[03-01-2011] - The U.S. Food and Drug Administration (FDA) is updating the public about its
ongoing safety review of abacavir and a possible increased risk of heart attack. Abacavir is an antiviral medication used in
combination with other antiretroviral drugs for the treatment of HIV-1 infection. Available medications that contain
abacavir include Ziagen, Trizivir, and Epzicom.
There has been conflicting information on the potential increased risk of heart attack with abacavir treatment.
An increased risk of heart attack (myocardial infarction or MI) has been seen in several observational studies and one randomized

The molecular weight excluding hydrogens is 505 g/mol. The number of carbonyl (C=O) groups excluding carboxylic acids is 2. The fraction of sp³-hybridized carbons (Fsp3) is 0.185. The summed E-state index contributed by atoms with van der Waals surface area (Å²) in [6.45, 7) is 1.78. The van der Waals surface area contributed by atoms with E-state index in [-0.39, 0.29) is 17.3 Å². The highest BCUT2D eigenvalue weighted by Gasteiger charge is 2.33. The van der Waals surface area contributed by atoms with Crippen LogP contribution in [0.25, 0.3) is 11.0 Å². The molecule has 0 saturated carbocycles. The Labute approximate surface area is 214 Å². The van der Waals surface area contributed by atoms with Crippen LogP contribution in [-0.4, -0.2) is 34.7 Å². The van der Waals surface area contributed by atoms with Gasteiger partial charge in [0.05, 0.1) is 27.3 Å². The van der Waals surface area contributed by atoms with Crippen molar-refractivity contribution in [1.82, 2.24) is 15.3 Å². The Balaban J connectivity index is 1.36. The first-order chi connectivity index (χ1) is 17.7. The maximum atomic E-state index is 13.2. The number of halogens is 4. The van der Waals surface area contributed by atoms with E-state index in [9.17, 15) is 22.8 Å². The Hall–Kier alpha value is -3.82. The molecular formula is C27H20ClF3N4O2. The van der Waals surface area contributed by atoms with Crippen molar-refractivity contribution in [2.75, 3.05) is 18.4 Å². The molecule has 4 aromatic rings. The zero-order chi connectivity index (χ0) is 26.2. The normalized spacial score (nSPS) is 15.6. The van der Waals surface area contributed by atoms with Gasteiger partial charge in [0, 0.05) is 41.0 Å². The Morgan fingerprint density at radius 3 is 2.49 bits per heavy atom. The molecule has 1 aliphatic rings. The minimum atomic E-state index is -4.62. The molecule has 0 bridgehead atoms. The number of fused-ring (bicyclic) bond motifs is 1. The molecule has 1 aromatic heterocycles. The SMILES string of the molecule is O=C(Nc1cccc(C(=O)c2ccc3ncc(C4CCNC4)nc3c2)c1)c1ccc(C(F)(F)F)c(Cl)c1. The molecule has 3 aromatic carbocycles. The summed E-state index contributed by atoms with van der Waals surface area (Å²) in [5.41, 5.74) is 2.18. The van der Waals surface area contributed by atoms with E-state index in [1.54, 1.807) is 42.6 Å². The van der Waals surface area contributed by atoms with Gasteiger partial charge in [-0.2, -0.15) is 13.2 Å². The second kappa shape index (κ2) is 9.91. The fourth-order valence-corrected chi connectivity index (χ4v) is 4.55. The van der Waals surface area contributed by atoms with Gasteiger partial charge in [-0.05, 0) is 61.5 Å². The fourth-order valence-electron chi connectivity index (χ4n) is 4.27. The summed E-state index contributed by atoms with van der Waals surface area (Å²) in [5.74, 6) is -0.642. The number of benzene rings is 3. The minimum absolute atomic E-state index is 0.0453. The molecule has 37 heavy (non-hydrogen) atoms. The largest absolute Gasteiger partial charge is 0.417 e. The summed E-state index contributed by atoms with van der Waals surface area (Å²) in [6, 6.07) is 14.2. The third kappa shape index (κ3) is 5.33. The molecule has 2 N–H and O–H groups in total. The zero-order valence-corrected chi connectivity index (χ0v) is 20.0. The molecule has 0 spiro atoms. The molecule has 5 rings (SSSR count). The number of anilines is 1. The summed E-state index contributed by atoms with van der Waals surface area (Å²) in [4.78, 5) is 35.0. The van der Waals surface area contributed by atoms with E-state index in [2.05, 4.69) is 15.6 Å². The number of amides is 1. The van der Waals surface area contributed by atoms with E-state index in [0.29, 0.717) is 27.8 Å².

controlled trial (RCT) with abacavir. However, an increased risk of heart attack has not been seen in other RCTs and the safety
database maintained by the drug manufacturer.
FDA conducted a meta-analysis of 26 randomized clinical trials that evaluated abacavir. This meta-analysis
did not show an increased risk of MI associated with the use of abacavir. Healthcare professionals should continue to prescribe
abacavir according to the professional label. Patients should not stop taking their abacavir without first talking to their
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